A friend mentioned Herzberg’s theory of motivation to me today. Herzberg says there are two kinds of motivational concerns: true motivators and hygiene factors:
Herzberg (1959) constructed a two-dimensional paradigm of factors affecting people’s attitudes about work. He concluded that such factors as company policy, supervision, interpersonal relations, working conditions, and salary are hygiene factors rather than motivators. According to the theory, the absence of hygiene factors can create job dissatisfaction, but their presence does not motivate or create satisfaction.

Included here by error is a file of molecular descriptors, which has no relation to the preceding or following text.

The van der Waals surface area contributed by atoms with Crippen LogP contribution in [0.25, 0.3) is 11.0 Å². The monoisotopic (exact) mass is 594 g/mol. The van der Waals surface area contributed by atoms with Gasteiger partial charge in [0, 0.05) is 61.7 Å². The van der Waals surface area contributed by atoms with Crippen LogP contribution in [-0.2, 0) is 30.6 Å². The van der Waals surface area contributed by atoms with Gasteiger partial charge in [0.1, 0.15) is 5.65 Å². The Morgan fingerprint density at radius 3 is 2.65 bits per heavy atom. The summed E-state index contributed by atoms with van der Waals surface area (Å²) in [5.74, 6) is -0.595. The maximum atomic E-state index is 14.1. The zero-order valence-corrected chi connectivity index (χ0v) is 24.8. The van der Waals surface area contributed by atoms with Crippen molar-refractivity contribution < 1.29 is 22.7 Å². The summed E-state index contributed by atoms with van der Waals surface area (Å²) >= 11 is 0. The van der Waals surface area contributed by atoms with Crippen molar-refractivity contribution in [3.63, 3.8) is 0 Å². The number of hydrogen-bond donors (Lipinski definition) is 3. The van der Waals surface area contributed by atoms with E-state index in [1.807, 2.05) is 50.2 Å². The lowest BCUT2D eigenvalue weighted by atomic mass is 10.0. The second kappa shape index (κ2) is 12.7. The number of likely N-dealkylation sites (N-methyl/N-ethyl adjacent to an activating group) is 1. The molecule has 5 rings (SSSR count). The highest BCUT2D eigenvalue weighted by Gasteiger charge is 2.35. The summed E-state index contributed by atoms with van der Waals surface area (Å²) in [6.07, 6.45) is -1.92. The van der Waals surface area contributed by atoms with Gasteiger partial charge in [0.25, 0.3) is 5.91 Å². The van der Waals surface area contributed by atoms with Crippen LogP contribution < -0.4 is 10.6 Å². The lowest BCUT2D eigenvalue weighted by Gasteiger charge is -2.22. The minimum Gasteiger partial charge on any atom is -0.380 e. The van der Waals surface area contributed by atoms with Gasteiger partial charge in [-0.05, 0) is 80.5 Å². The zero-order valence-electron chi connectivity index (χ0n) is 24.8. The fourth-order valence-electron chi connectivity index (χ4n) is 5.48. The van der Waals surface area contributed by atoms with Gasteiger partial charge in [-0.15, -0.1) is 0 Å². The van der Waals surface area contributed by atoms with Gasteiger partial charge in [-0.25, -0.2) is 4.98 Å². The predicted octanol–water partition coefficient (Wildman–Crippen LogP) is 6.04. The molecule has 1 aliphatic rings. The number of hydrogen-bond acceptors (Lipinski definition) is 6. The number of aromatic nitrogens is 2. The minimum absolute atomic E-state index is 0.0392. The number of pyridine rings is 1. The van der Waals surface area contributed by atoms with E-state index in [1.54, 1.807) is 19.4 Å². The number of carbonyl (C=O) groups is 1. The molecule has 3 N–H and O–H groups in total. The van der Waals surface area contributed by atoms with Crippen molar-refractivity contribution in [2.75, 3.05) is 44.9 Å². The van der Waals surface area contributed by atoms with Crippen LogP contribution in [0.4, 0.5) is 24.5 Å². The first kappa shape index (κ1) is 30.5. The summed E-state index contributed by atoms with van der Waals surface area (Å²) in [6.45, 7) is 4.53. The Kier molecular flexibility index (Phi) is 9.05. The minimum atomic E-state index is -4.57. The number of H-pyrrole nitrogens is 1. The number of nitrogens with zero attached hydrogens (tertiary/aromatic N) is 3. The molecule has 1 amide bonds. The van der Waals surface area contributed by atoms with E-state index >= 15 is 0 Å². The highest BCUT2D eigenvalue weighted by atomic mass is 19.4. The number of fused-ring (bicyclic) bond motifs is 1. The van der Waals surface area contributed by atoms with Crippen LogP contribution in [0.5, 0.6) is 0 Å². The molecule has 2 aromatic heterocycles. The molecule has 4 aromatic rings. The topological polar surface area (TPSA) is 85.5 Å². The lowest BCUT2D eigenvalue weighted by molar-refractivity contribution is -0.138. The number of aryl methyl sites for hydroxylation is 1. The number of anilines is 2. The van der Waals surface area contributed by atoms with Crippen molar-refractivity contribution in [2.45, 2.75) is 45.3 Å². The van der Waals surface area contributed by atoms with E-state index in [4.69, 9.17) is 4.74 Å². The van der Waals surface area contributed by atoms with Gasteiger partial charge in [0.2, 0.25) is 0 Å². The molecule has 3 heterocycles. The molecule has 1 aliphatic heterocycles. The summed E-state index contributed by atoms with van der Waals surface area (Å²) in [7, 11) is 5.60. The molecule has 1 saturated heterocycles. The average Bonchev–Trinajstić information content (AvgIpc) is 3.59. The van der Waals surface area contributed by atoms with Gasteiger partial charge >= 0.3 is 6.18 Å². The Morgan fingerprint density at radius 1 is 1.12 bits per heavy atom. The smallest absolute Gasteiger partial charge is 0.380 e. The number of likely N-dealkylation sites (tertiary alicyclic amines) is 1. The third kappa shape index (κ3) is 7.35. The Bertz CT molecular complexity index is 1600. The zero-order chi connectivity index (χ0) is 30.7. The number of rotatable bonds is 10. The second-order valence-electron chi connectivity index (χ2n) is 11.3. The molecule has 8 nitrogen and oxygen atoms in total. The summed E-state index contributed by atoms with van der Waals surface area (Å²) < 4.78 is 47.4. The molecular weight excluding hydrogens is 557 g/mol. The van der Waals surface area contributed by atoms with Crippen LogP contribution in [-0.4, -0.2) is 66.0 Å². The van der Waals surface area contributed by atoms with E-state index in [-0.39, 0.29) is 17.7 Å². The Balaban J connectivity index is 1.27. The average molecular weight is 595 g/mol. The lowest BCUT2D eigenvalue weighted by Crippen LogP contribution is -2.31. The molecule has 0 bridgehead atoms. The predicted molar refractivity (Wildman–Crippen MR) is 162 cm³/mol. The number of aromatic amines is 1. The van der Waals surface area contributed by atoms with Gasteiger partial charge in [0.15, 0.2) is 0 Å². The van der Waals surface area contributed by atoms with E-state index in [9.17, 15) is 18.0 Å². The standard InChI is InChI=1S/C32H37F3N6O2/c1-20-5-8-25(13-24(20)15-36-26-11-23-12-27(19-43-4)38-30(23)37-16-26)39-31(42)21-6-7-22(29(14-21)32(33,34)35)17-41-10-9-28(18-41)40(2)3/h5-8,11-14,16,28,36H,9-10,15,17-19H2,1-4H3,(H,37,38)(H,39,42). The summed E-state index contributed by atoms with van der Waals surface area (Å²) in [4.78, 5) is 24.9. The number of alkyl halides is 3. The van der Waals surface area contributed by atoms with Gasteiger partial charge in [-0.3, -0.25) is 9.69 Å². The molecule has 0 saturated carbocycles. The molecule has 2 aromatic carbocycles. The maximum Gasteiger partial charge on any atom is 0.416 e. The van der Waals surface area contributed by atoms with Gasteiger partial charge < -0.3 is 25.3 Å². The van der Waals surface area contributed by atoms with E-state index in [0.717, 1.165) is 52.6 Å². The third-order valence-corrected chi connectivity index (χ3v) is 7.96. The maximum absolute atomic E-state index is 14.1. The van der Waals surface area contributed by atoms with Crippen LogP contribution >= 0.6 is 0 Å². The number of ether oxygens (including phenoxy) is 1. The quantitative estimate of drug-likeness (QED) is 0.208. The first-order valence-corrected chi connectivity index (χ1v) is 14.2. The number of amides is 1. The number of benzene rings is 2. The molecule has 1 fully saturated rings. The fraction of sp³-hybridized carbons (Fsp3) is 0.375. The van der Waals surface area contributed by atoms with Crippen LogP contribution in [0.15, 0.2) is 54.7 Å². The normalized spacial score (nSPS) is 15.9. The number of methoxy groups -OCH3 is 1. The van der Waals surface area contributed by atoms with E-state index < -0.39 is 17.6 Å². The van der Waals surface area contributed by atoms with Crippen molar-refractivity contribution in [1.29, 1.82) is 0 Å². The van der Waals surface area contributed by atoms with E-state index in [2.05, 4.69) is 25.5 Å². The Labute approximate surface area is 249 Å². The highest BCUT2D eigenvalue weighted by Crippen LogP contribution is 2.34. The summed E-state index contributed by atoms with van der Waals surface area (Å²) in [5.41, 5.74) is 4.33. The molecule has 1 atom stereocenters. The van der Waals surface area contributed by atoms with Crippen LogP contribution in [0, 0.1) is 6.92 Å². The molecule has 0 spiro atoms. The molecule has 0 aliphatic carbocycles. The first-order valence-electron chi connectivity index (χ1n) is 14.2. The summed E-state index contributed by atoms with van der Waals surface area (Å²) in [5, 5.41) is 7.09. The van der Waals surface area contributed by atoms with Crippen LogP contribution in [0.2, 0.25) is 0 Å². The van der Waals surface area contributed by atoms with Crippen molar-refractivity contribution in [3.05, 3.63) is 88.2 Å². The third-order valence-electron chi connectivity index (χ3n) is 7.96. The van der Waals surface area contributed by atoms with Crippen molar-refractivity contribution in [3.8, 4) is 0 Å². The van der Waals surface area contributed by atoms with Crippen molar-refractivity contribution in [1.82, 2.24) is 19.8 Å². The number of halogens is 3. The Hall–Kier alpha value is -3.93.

The key idea here is that dissatisfaction and satisfaction can exist on different scales.
This theory can be extended beyond workplace content. For example, when a venture capitalist is considering an investment, s/he must be assured that the hygiene factors are taken care of — the founders’ resumes are truthful, references give thumbs up, the company is incorporated and able to receive investment, and so forth. If these factors don’t check out, it definitely precludes investment. If these factors do check out, it doesn’t mean the investment is prudent; just possible.
Whether you’re an employer trying to motivate employees, or an investor doing due diligence, it seems important to figure out whether you’re focusing on a hygiene factor or a true driver.